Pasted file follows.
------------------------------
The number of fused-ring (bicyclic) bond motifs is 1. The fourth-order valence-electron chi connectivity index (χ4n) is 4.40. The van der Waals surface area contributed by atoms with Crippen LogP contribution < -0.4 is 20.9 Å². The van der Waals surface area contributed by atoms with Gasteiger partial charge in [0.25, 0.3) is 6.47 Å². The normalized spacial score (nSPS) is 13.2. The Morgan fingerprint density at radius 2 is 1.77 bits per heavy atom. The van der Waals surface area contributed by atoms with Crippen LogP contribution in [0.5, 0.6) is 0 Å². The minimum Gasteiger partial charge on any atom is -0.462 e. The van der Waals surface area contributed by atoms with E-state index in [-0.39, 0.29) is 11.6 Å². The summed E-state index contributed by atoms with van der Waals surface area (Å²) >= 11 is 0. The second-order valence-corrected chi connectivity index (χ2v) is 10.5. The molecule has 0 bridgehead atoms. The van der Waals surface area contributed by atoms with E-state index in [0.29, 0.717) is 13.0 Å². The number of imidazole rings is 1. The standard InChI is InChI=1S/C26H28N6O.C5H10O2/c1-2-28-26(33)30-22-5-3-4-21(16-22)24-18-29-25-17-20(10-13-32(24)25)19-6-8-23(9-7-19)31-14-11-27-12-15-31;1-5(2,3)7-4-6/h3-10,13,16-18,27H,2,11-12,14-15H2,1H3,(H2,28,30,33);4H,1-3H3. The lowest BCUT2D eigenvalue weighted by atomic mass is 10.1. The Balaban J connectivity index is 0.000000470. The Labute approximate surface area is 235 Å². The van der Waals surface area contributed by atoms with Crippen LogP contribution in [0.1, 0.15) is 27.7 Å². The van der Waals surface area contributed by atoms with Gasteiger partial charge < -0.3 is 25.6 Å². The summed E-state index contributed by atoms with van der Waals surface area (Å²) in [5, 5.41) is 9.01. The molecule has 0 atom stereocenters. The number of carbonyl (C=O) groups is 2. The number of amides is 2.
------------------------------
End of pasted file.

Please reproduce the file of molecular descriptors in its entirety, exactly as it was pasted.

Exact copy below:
The number of fused-ring (bicyclic) bond motifs is 1. The fourth-order valence-electron chi connectivity index (χ4n) is 4.40. The van der Waals surface area contributed by atoms with Crippen LogP contribution < -0.4 is 20.9 Å². The van der Waals surface area contributed by atoms with Gasteiger partial charge in [0.25, 0.3) is 6.47 Å². The normalized spacial score (nSPS) is 13.2. The Morgan fingerprint density at radius 2 is 1.77 bits per heavy atom. The van der Waals surface area contributed by atoms with Crippen LogP contribution in [0.5, 0.6) is 0 Å². The minimum Gasteiger partial charge on any atom is -0.462 e. The van der Waals surface area contributed by atoms with E-state index in [-0.39, 0.29) is 11.6 Å². The summed E-state index contributed by atoms with van der Waals surface area (Å²) >= 11 is 0. The second-order valence-corrected chi connectivity index (χ2v) is 10.5. The molecule has 0 bridgehead atoms. The van der Waals surface area contributed by atoms with E-state index in [0.29, 0.717) is 13.0 Å². The number of imidazole rings is 1. The standard InChI is InChI=1S/C26H28N6O.C5H10O2/c1-2-28-26(33)30-22-5-3-4-21(16-22)24-18-29-25-17-20(10-13-32(24)25)19-6-8-23(9-7-19)31-14-11-27-12-15-31;1-5(2,3)7-4-6/h3-10,13,16-18,27H,2,11-12,14-15H2,1H3,(H2,28,30,33);4H,1-3H3. The lowest BCUT2D eigenvalue weighted by atomic mass is 10.1. The Balaban J connectivity index is 0.000000470. The Labute approximate surface area is 235 Å². The van der Waals surface area contributed by atoms with Crippen LogP contribution in [0.1, 0.15) is 27.7 Å². The van der Waals surface area contributed by atoms with Gasteiger partial charge < -0.3 is 25.6 Å². The summed E-state index contributed by atoms with van der Waals surface area (Å²) in [5, 5.41) is 9.01. The molecule has 0 atom stereocenters. The number of carbonyl (C=O) groups is 2. The number of amides is 2.